Jun 20, 2022 at 2:23 pm
City Councillor Mayor

Kamloops and District Labour Council asks:

Describe how you would prioritize fire and flood management and other infrastructure issues such as poor roads and services in our community. Are you prepared to raise taxes to pay for improved infrastructure?

- Kamloops and District Labour Council

Candidate Answers

Daphane Nelson

Candidate for City Councillor

I am not able to fully answer this question as someone who hasn't worked on the budget for the City of Kamloops. I do, however, wish to be on the audit & finance committee (as I've been on the credit union AFC in the past) so that I may spend as much time as possible getting up to speed on how the budget is laid out, why expenditures continue to increase year over year, and where the priorities should be, based on input from residents. And I don't mean hosting a few budget meetings before it's unveiled annually. I mean becoming involved with a survey of residents to truly unpack the priorities of the users of the services and infrastructure that the City provides.

Kamloops residents are looking for answers and I want to be able to be straightforward about the process and how the funding was put forth.

Darrell LaRiviere

Candidate for City Councillor

Yes, I would vote to raise taxes to improve infrastructure. However I don't think "improved infrastructure" simply means more roads! To me, improving infrastructure means using what we've got first! If we want to reduce congestion we need to improve public transit first! Then start converting intersections to traffic circles!

We can't say that we need improved infrastructure and then say we can't raise taxes! It's the equivalent of someone wanting to renovate their own home and then wondering who will pay for the renovations.

Dale Bass

Candidate for City Councillor

The city does a good job on fire snd flood management. It learned a lot from the Juniper fire and stringer steps have been followed. Infrastructure issues are more of a challenge because they are costly. Do we put up with patched potholes to avoid raising taxes? A year ago I would have said no but with today’s economy, we have to avoid burdening our citizens with a heavier tax load. So I guess my answer is it depends on the impact to Kamloopsians.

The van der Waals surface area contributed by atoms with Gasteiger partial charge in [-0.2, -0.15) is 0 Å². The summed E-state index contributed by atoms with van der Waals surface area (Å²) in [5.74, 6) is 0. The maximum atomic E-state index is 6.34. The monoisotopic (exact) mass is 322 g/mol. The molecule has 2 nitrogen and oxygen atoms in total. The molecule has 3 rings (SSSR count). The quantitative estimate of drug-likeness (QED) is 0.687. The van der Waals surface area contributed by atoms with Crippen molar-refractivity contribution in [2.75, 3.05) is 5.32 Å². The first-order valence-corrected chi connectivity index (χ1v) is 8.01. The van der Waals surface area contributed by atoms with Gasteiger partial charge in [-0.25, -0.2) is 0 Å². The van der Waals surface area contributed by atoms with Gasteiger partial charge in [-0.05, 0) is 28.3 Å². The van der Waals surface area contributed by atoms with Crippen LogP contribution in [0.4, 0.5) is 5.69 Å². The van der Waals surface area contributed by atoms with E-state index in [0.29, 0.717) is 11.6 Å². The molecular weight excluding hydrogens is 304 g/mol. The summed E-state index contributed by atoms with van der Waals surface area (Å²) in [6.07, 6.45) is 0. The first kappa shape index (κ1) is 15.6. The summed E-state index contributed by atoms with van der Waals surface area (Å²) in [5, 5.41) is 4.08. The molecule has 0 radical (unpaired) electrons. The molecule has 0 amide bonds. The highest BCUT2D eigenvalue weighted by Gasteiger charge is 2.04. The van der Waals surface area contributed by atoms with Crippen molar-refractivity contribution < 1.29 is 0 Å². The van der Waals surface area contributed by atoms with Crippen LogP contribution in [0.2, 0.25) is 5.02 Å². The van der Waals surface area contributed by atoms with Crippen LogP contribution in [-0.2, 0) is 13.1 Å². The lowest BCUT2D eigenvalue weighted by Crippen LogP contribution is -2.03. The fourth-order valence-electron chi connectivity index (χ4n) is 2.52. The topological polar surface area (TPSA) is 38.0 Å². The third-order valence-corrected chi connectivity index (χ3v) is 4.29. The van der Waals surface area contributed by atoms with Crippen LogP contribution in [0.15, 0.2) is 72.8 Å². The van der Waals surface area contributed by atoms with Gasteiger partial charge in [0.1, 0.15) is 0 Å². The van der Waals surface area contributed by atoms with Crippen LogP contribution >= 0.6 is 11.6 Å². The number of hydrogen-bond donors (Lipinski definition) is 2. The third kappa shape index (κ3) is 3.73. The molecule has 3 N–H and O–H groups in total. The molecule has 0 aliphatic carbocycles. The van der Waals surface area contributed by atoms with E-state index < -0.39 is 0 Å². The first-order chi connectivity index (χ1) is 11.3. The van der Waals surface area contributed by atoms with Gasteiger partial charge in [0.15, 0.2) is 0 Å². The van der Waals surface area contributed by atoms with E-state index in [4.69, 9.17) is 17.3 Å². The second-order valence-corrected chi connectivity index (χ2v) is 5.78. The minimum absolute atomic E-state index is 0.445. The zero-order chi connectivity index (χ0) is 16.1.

Bonnie Cleland

Candidate for City Councillor

I am in favour of maintenance and prevention over response to emergencies. We know that flood, fire and landslide are our biggest natural disaster risks and I think we should improve our development and building strategies to take this into account. Taxes are that topic that no one wants to talk about raising and yet we want to have development in all areas. I would work within the city budget to insure safety is a top priority. There are other methods of generating funding for projects that can be looked at (provincial and federal grants for example). Taxes are just one way funding projects.

Bill Sarai

Candidate for City Councillor

Being elected as the Kamloops representative to the SILGA board, Southern Interior Local Government Association. We represent 38 small medium communities, including districts and villages. The idea of our communities always being hit with the cost of fighting the events or hosting ground crews and evacuation centers. In my opinion we are always left with some sort of expenditure that wasn’t covered. The province and feds need to be more proactive than reactive in these all too familiar recurring events. I truly believe that having a non union outfit come in and do major paving and line painting could be brought in house. On the other hand, if our staff do not have the very expensive equipment, and the outfits are unionized, that would have to be a future discussion. I believe we are at a stage in size of growth in area and population, we should invest in the equipment for big savings in the long run.